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For the fundamental group it's easy to visualize when two loops are homotopic. I was wondering if there are any ways to look at the equivalent problem for homology? I guess this might be tricky for singular homology, but are there nice ways to think about this for say simplicial and cellular homology?

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By definition, two $k$-chains $a$ and $b$ are homologous if they represent the same homology class; that is to say that $a-b = \partial C$ for some $k+1$-chain $C$. Let's restrict our attention to surfaces for the moment, for simplicity, and let's set $k=1$ just to see how this goes. A $2$-chain will just be some two-dimensional subsurface, possibly with boundary. For instance, $C$ might be a cylindrical subsurface sitting inside the torus (a quarter-donut, if you will). The boundary of $C$ in this case will consist of two loops, and (having properly oriented everything) these two loops will be homologous, precisely because together they bound a subsurface.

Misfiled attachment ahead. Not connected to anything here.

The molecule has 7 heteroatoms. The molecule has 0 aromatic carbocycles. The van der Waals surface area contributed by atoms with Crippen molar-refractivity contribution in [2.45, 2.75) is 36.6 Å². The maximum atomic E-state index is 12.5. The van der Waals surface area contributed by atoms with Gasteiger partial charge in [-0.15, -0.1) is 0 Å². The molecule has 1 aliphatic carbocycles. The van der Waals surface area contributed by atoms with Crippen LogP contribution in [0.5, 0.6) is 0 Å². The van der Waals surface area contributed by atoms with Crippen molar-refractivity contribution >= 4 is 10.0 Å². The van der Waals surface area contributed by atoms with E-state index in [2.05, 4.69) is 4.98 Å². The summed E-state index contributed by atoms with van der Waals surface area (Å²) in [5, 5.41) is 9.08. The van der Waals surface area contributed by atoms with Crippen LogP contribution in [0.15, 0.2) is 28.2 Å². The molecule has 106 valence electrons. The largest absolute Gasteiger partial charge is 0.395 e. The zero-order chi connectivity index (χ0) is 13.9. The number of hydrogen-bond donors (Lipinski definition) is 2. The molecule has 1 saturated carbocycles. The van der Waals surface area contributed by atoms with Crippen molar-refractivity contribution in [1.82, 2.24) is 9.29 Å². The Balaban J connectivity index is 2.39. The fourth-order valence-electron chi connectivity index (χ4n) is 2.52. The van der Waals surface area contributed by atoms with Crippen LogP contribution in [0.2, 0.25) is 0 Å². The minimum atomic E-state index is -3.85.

Similarly, in some simply-connected space, like $\mathbb{R}^2$, say, all $1$-chains are homologous to zero, since we can always find a $2$ chain to "fill in" any holes; if we have a map of the circle, we can always extend it to a map of the $2$-disk. But of course, we can't always fill in holes in spaces with more interesting topology; i.e. a loop going around the hole in a torus can't be filled in, hence this will not represent zero in homology.

To summarize, you can "look" for homologous elements by seeing if you can represent their difference as the boundary of a chain of one dimension higher.

The introduction to Chapter 2 of Hatcher's $\textit{Algebraic Topology}$ has a nice discussion motivating the transition from homotopy to homology that you might enjoy looking at.

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